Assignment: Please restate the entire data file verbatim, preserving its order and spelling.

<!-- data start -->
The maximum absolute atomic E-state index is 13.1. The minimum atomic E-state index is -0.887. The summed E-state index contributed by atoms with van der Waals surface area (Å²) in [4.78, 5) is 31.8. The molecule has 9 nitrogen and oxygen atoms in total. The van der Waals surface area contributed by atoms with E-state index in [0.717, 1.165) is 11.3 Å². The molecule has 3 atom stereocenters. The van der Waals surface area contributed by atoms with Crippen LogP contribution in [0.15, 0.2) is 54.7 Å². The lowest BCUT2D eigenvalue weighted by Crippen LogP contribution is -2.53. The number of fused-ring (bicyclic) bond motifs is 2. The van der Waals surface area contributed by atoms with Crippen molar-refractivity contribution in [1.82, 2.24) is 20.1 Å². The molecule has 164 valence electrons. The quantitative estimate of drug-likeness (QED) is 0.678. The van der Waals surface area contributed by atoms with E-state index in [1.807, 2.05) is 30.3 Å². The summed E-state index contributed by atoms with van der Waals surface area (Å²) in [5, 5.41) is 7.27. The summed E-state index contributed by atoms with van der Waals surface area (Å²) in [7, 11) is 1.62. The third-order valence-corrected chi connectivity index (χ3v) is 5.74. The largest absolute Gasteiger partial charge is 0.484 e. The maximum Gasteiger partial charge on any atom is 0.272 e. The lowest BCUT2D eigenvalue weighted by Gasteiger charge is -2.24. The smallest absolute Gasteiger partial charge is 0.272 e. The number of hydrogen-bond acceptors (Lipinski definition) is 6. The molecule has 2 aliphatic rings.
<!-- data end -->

The maximum absolute atomic E-state index is 13.1. The minimum atomic E-state index is -0.887. The summed E-state index contributed by atoms with van der Waals surface area (Å²) in [4.78, 5) is 31.8. The molecule has 9 nitrogen and oxygen atoms in total. The van der Waals surface area contributed by atoms with E-state index in [0.717, 1.165) is 11.3 Å². The molecule has 3 atom stereocenters. The van der Waals surface area contributed by atoms with Crippen LogP contribution in [0.15, 0.2) is 54.7 Å². The lowest BCUT2D eigenvalue weighted by Crippen LogP contribution is -2.53. The number of fused-ring (bicyclic) bond motifs is 2. The van der Waals surface area contributed by atoms with Crippen molar-refractivity contribution in [1.82, 2.24) is 20.1 Å². The molecule has 164 valence electrons. The quantitative estimate of drug-likeness (QED) is 0.678. The van der Waals surface area contributed by atoms with E-state index in [1.807, 2.05) is 30.3 Å². The summed E-state index contributed by atoms with van der Waals surface area (Å²) in [5, 5.41) is 7.27. The summed E-state index contributed by atoms with van der Waals surface area (Å²) in [7, 11) is 1.62. The third-order valence-corrected chi connectivity index (χ3v) is 5.74. The largest absolute Gasteiger partial charge is 0.484 e. The maximum Gasteiger partial charge on any atom is 0.272 e. The lowest BCUT2D eigenvalue weighted by Gasteiger charge is -2.24. The smallest absolute Gasteiger partial charge is 0.272 e. The number of hydrogen-bond acceptors (Lipinski definition) is 6. The molecule has 2 aliphatic rings.